Louis Paul Jonas

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Date of Birth: July 17, 1894
Place of Birth: Budapest, Hungary
Date of Death: February 16, 1971
Place of Death: Churchtown, Pennsylvania

Born in Budapest, Hungary, on July 17, 1894, Louis Paul Jonas was the third son of a Hungarian mail carrier. His older brothers Coloman and Guy had already taken up the art of taxidermy in Hungary and eventually moved to America. By 1908, the two brothers had saved up enough money to open their own business in Denver, and Jonas Brothers Taxidermy was born.

In 1909, younger brother Louis Paul Jonas immigrated from Hungary to join the business. At the age of 12, Louis Paul began work in Denver based taxidermy business and his brothers were amazed at his exceptional talent for sculpting. As a teenager Louis showed an exceptional talent for sculpture which would serve him well throughout his life. Coloman was amazed at Louis Paul’s “grasp of anatomy and and fine feeling for form and motion in reproducing wild animals in clay and bronze.” 

Later he moved to New York City, where studied under Carl E. Akeley, a noted field naturalist, taxidermist, and animal sculptor. There, they created the African elephant group in the center of Akeley Hall at the American Museum of Natural History, in New York.

The African elephant group in the center of Akeley Hall at the American Museum of Natural History created by Carl E. Akeley and Louis Paul Jonas.

Eventually, Louis Paul and brother, Leslie, would open a taxidermy studio in New York State, while Coloman stayed in Denver, and Guy opened a branch of Jonas Brothers taxidermy in Seattle (later to become Klineburgers). All of their business’ were very successful.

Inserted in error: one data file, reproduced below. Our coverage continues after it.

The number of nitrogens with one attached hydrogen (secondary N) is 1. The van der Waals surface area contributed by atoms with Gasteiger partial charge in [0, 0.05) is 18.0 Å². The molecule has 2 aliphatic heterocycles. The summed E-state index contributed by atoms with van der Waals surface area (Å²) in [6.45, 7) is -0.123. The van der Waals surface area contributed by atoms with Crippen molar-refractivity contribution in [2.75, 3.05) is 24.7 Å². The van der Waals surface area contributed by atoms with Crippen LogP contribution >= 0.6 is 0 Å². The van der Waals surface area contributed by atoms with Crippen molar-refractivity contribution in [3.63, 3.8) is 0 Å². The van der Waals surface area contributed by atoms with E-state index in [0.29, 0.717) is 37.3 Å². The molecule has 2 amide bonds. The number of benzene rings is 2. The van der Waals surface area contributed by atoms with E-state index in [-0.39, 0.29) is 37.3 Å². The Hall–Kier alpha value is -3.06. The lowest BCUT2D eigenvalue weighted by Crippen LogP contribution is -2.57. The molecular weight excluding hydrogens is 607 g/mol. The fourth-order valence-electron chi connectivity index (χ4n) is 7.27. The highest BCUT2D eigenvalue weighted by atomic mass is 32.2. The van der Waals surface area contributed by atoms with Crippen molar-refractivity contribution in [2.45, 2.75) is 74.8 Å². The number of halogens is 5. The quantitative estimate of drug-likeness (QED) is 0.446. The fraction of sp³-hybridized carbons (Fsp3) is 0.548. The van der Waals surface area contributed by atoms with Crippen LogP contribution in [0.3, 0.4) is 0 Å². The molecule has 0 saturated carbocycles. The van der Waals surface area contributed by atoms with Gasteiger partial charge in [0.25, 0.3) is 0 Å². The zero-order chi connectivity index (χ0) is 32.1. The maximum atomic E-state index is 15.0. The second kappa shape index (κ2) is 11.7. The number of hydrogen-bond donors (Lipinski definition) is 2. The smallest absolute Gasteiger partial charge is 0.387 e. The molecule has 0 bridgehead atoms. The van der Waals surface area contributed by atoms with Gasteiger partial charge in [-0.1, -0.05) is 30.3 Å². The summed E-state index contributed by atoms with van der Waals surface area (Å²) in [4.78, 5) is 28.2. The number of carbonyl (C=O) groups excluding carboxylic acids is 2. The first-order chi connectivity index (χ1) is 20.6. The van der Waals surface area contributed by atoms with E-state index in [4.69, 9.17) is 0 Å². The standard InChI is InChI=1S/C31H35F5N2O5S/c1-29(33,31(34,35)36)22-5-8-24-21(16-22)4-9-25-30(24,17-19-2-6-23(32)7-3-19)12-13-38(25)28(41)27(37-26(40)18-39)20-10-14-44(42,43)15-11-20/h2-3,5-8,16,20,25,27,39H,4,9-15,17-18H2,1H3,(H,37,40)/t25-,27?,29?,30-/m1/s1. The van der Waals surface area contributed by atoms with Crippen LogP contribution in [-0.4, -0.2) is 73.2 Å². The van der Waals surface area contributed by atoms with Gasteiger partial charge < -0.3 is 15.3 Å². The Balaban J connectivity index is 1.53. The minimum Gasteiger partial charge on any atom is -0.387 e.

He opened Louis Paul Jonas Studios, Inc in Mahopac, New York, and eventually moved to Hudson, New York. The studio was known for its miniature and full size animal sculptures, taxidermy, and natural history exhibits featured in over fifty museums worldwide

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Louis Paul Jonas created the first full sized dinosaur sculptures for the 1964 New York World’s Fair in the “Dinoland” area, which was sponsored by the Sinclair Oil Corporation. Jonas consulted with noted paleontologists Barnum Brown, Edwin H. Colbert and John Ostrom in order to create sculptures that were as accurate as possible. After the Fair closed, the dinosaur models toured the country on special flatbed trailers as part of a company advertising campaign. Many of the statues are now on display at various museums and parks. The stegosaurus he sculpted for the 1964 World’s Fair now greets visitors to the Dinosaur National Monument on the Utah-Colorado border today. He was the first sculptor to do full size dinosaur models.

Louis Paul Jonas died on February 16, 1971.

Modern Taxidermy: Mounting the Indian Elephant (shown here in abridged form) is a 1927 silent film from the archives of the American Museum of Natural History that documents Carl Akeley’s taxidermy process from the raw hide — fresh from the Faunthorpe-Vernay collection expedition — to finished display, featuring Louis Paul Jonas sculpting and mounting.